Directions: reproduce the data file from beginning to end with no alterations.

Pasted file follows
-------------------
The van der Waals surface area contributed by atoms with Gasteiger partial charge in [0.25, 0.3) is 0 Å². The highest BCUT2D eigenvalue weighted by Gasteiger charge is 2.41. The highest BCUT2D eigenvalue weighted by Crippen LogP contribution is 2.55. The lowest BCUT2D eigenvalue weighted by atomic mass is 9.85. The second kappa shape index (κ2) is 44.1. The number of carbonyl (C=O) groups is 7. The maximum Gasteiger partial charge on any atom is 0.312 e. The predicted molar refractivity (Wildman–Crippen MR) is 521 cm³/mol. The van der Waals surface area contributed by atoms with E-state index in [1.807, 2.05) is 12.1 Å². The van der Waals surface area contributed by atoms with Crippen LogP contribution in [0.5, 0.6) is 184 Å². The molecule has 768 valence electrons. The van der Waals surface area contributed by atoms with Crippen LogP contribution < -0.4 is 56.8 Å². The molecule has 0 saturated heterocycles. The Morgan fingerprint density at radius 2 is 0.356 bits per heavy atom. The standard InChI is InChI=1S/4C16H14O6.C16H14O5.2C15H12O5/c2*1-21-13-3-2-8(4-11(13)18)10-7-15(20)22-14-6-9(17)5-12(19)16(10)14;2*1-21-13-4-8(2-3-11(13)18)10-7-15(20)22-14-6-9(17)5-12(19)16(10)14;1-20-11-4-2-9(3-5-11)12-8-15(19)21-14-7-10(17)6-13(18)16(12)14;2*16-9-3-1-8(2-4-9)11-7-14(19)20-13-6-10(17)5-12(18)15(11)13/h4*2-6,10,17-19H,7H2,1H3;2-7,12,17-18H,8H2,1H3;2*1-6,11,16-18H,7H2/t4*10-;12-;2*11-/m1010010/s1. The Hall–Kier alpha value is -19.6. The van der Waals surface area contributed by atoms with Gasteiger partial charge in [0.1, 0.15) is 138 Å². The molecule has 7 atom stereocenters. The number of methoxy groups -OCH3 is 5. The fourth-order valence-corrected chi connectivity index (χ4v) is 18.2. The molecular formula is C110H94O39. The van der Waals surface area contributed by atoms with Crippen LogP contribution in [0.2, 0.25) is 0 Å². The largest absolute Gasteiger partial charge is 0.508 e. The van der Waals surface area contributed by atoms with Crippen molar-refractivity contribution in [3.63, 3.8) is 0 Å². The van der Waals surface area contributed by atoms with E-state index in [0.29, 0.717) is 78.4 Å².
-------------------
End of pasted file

The van der Waals surface area contributed by atoms with Gasteiger partial charge in [0.25, 0.3) is 0 Å². The highest BCUT2D eigenvalue weighted by Gasteiger charge is 2.41. The highest BCUT2D eigenvalue weighted by Crippen LogP contribution is 2.55. The lowest BCUT2D eigenvalue weighted by atomic mass is 9.85. The second kappa shape index (κ2) is 44.1. The number of carbonyl (C=O) groups is 7. The maximum Gasteiger partial charge on any atom is 0.312 e. The predicted molar refractivity (Wildman–Crippen MR) is 521 cm³/mol. The van der Waals surface area contributed by atoms with E-state index in [1.807, 2.05) is 12.1 Å². The van der Waals surface area contributed by atoms with Crippen LogP contribution in [0.5, 0.6) is 184 Å². The molecule has 768 valence electrons. The van der Waals surface area contributed by atoms with Crippen LogP contribution < -0.4 is 56.8 Å². The molecule has 0 saturated heterocycles. The Morgan fingerprint density at radius 2 is 0.356 bits per heavy atom. The standard InChI is InChI=1S/4C16H14O6.C16H14O5.2C15H12O5/c2*1-21-13-3-2-8(4-11(13)18)10-7-15(20)22-14-6-9(17)5-12(19)16(10)14;2*1-21-13-4-8(2-3-11(13)18)10-7-15(20)22-14-6-9(17)5-12(19)16(10)14;1-20-11-4-2-9(3-5-11)12-8-15(19)21-14-7-10(17)6-13(18)16(12)14;2*16-9-3-1-8(2-4-9)11-7-14(19)20-13-6-10(17)5-12(18)15(11)13/h4*2-6,10,17-19H,7H2,1H3;2-7,12,17-18H,8H2,1H3;2*1-6,11,16-18H,7H2/t4*10-;12-;2*11-/m1010010/s1. The Hall–Kier alpha value is -19.6. The van der Waals surface area contributed by atoms with Gasteiger partial charge in [0.1, 0.15) is 138 Å². The molecule has 7 atom stereocenters. The number of methoxy groups -OCH3 is 5. The fourth-order valence-corrected chi connectivity index (χ4v) is 18.2. The molecular formula is C110H94O39. The van der Waals surface area contributed by atoms with Crippen LogP contribution in [0.2, 0.25) is 0 Å². The largest absolute Gasteiger partial charge is 0.508 e. The van der Waals surface area contributed by atoms with Crippen molar-refractivity contribution in [3.63, 3.8) is 0 Å². The van der Waals surface area contributed by atoms with E-state index in [0.29, 0.717) is 78.4 Å².